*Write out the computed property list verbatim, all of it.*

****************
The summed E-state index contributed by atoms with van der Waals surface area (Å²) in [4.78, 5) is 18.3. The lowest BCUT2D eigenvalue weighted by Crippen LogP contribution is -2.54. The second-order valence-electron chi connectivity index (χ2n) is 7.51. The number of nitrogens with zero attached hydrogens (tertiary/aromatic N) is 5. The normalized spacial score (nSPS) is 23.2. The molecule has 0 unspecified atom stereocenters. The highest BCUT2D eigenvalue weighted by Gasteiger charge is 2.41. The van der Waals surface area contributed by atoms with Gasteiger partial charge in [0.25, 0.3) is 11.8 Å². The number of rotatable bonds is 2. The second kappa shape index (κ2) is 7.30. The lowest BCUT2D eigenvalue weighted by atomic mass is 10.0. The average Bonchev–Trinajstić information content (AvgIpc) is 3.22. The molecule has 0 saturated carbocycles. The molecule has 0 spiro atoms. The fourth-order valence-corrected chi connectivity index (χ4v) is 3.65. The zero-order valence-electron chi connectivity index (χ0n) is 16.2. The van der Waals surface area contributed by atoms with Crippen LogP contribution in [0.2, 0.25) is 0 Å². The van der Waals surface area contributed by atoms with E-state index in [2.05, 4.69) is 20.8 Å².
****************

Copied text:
The summed E-state index contributed by atoms with van der Waals surface area (Å²) in [4.78, 5) is 18.3. The lowest BCUT2D eigenvalue weighted by Crippen LogP contribution is -2.54. The second-order valence-electron chi connectivity index (χ2n) is 7.51. The number of nitrogens with zero attached hydrogens (tertiary/aromatic N) is 5. The normalized spacial score (nSPS) is 23.2. The molecule has 0 unspecified atom stereocenters. The highest BCUT2D eigenvalue weighted by Gasteiger charge is 2.41. The van der Waals surface area contributed by atoms with Gasteiger partial charge in [0.25, 0.3) is 11.8 Å². The number of rotatable bonds is 2. The second kappa shape index (κ2) is 7.30. The lowest BCUT2D eigenvalue weighted by atomic mass is 10.0. The average Bonchev–Trinajstić information content (AvgIpc) is 3.22. The molecule has 0 saturated carbocycles. The molecule has 0 spiro atoms. The fourth-order valence-corrected chi connectivity index (χ4v) is 3.65. The zero-order valence-electron chi connectivity index (χ0n) is 16.2. The van der Waals surface area contributed by atoms with Crippen LogP contribution in [0.2, 0.25) is 0 Å². The van der Waals surface area contributed by atoms with E-state index in [2.05, 4.69) is 20.8 Å².